Pseudo-aneurysms are consequences of arterial wall damage. The hematoma resulting becomes confined in the adjacent tissues by fascial planes . Common causes are trauma, tumor, infection, vasculitis and inflammation (even caused by radiation therapy), atherosclerosis, infarction and various iatrogenic complications, such as the ones from surgery and angiography . It is not clear whether arterial injury related to surgery might develop but it is well known that the complication of a pseudo-aneurysm can appear weeks or months after surgery . Our case is the first report to our knowledge of a late false aneurysm rupture after cervical cancer surgery, being apparently related to the sole procedure. There are few similar cases previously reported [1, 2, 4]. Most of them have been associated with radiation therapy delivered before the onset of the complication [2, 4]. In our case, the formation of the pseudo-aneurysm might be surgery-related as no other apparent causes were present.
Deep venous thrombosis of the femoral vein was likely to be caused by compression of the iliac vein as it appeared displaced by the mass.
Rupture of false aneurysms with massive blood loss is a serious life-threatening condition and requires immediate surgical correction of the arterial wall defect. An endovascular approach with covered stent placement appears to be successful and it should be the first choice in our opinion in these patients. The clearest advantage of this former approach, when compared to open surgery, is a much quicker control of the bleeding, which is paramount in these extremely urgent situations.
Our patient was young and without appearance of vascular disease so we do not have concerns about long-term patency. The consolidated experience with covered stents in older patients with vascular disease shows that both proximal and distal parts of the stent have to land in a healthy portion of the vessel as it was in our case. This is key to prevention of stent re-stenosis.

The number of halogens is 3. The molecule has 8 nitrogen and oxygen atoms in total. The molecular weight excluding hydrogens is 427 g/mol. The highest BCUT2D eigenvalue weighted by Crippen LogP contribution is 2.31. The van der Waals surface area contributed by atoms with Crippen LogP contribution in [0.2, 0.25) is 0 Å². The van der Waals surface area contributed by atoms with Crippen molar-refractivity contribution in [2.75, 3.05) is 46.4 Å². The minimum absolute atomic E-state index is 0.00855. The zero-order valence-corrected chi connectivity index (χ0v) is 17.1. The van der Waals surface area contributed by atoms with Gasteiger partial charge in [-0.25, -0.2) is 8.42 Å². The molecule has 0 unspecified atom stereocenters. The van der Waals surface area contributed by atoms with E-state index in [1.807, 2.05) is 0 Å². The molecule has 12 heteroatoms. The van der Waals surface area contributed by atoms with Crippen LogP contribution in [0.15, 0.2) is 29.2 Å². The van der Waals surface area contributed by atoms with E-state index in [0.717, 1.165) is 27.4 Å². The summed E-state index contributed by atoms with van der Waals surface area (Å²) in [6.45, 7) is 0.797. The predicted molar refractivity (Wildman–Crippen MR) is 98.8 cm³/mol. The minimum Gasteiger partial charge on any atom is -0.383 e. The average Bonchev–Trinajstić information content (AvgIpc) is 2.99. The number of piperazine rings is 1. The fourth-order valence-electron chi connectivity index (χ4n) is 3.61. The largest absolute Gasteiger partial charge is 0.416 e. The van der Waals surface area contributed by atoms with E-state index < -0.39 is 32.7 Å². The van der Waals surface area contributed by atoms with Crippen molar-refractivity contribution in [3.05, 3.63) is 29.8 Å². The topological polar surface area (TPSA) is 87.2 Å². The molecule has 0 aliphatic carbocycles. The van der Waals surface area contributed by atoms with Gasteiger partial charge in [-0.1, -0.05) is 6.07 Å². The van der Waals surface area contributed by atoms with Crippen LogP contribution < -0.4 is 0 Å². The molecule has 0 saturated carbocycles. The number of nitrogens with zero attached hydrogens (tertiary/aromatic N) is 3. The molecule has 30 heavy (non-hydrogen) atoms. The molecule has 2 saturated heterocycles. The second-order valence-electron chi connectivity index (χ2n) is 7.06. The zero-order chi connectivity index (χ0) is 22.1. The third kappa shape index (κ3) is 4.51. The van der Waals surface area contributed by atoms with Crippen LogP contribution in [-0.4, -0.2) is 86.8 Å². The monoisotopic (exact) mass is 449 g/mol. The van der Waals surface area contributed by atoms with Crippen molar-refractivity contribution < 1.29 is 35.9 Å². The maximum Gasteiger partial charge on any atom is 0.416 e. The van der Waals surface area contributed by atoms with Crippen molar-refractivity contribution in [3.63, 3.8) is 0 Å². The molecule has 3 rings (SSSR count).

The choice of a stent like Viabahn® was made on our center experience in both urgent and elective settings. The primary patency rate for this stent at 12, 24, 36, and 48 months was 72 %, 63 %, 63 % and 59 %, respectively . Other stents are also available, such as Fluency® by BARD® medical, Covington, Georgia but in our case we believe there was no advantage in using this latter type.
One difference between stents is that Viabahn® is covered with one inner layer of expanded polytetrafluoroethylene (ePTFE) while Fluency® is covered with two layers (outer and inner) of ePTFE. Two layers of Gore-Tex® W. L. Gore & Associates, Inc. Medical Products Division Arizona USA (ePTFE) allow better resistance to external muscular compression and repetitive stress to the artery when stent is placed in peripheral vessels (for example; superficial femoral artery (SFA) in the Hunter’s canal).
Muscles or other physiological sources of potential stress or compression do not surround the external iliac artery. This makes us think that the stent choice was appropriate.